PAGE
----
Operating expenses57,495 64,834 51,683 
Net income 25,759 22,657 32,697 
Net income available to common stockholders24,755 21,653 31,693 
Diluted earnings per share0.42 0.37 0.53 
SELECTED FINANCIAL RATIOS:
Stockholders’ equity per common share at end of period25.58 25.63 24.84 
Cash dividend per share0.17 0.17 0.17 
Dividend payout ratio per common share40.48 %45.95 %32.08 %
Stockholders’ equity to total assets12.49 12.92 12.95 
Return on average assets (2) (3)
0.84 0.72 1.12 
Return on average stockholders’ equity (2) (3)
6.57 5.65 8.59 
Net interest rate spread (4)
3.08 2.88 2.78 
Net interest margin (5)
3.18 2.99 2.93 
Operating expenses to average assets (2) (3)
1.95 2.15 1.83 
Efficiency ratio (3) (6)
61.77 72.04 54.73 
Loans-to-deposits ratio90.60 88.60 82.84 
ASSET QUALITY:
Non-performing loans (8)
$26,925 $25,494 $42,758 
Non-performing assets (8)
27,031 25,600 42,864 
Allowance for loan credit losses as a percent of total loans receivable (7) (9)
0.56 %0.57 %0.76 %
Allowance for loan credit losses as a percent of total non-performing loans (8) (9)
187.92 191.61 140.27 
Non-performing loans as a percent of total loans receivable (7) (8)
0.30 0.30 0.54 
Non-performing assets as a percent of total assets (8)
0.22 0.22 0.37 
(1) With the exception of end of quarter ratios, all ratios are based on average daily balances.
(2) Ratios are annualized.
(3) Performance ratios included net expenses related to merger related expenses, net branch consolidation expenses, and net loss on equity investments of $5.2 million, or $4.0 million, net of tax benefit, for the quarter ended March 31, 2022. Performance ratios included net expenses related to merger related expenses, net branch consolidation expenses, and net loss on equity investments of $9.0 million, or $6.8 million, net of tax benefit, for the quarter ended December 31, 2021. Performance ratios included net benefit related to merger related expenses, net branch consolidation expenses, and net gain on equity investments of $6.9 million, or $5.2 million, net of tax expense, for the quarter ended March 31, 2021.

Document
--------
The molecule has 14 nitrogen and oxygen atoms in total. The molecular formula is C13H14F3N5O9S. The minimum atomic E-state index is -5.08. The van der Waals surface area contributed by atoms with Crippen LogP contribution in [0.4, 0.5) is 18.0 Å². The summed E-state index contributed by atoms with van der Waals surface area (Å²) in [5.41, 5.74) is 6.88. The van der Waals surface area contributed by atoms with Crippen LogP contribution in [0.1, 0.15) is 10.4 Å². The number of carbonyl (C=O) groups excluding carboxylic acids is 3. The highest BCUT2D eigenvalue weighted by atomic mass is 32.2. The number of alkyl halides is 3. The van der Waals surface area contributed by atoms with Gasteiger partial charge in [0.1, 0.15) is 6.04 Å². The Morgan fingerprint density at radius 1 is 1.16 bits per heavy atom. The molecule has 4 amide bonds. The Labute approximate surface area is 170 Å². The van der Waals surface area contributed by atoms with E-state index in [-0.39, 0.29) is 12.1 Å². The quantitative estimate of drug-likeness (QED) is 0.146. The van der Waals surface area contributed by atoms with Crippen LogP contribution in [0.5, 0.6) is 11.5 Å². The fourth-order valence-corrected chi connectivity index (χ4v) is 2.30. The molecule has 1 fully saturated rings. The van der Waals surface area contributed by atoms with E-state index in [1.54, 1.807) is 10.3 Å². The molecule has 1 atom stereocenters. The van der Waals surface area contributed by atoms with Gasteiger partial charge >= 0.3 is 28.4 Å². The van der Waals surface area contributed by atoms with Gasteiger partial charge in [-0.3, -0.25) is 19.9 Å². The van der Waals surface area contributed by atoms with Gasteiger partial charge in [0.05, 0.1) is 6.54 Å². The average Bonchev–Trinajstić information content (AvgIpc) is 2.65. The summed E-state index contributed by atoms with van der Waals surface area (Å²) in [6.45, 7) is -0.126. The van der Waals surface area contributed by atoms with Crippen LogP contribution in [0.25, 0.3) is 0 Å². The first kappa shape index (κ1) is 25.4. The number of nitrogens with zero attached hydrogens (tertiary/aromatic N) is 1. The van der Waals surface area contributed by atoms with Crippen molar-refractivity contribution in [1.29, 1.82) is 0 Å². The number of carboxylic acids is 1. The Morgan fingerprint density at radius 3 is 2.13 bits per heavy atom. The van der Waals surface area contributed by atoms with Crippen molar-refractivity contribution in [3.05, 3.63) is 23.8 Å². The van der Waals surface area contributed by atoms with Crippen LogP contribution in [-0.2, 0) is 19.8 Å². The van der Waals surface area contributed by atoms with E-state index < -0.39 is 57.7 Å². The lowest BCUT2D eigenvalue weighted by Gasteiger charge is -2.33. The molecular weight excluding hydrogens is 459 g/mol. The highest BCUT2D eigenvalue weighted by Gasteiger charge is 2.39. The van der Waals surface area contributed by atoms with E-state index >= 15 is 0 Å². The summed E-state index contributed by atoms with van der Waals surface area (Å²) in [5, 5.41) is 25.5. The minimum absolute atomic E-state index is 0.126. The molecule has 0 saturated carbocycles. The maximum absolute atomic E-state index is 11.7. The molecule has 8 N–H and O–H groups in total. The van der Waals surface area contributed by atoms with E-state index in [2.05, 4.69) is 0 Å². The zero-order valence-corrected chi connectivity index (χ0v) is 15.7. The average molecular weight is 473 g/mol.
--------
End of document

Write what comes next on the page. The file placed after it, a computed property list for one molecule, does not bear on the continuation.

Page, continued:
(4) Net interest rate spread represents the difference between the weighted average yield on interest-earning assets and the weighted average cost of interest-bearing liabilities.
(5) Net interest margin represents net interest income as a percentage of average interest-earning assets.
(6) Efficiency ratio represents the ratio of operating expenses to the aggregate of other income and net interest income.
(7) Total loans receivable excludes loans held-for-sale.
(8) Non-performing assets consist of non-performing loans and real estate acquired through foreclosure. Non-performing loans consist of all loans 90 days or more past due and other loans in the process of foreclosure. It is the Company’s policy to cease accruing interest on all such loans and to reverse previously accrued interest.
3

(9) Loans acquired from prior bank acquisitions were recorded at fair value. The net unamortized credit and purchased with credit deterioration (“PCD”) marks on these loans, not reflected in the allowance for loan credit losses, was $16.9 million, $18.9 million, and $25.7 million at March 31, 2022, December 31, 2021 and March 31, 2021, respectively.

4

Summary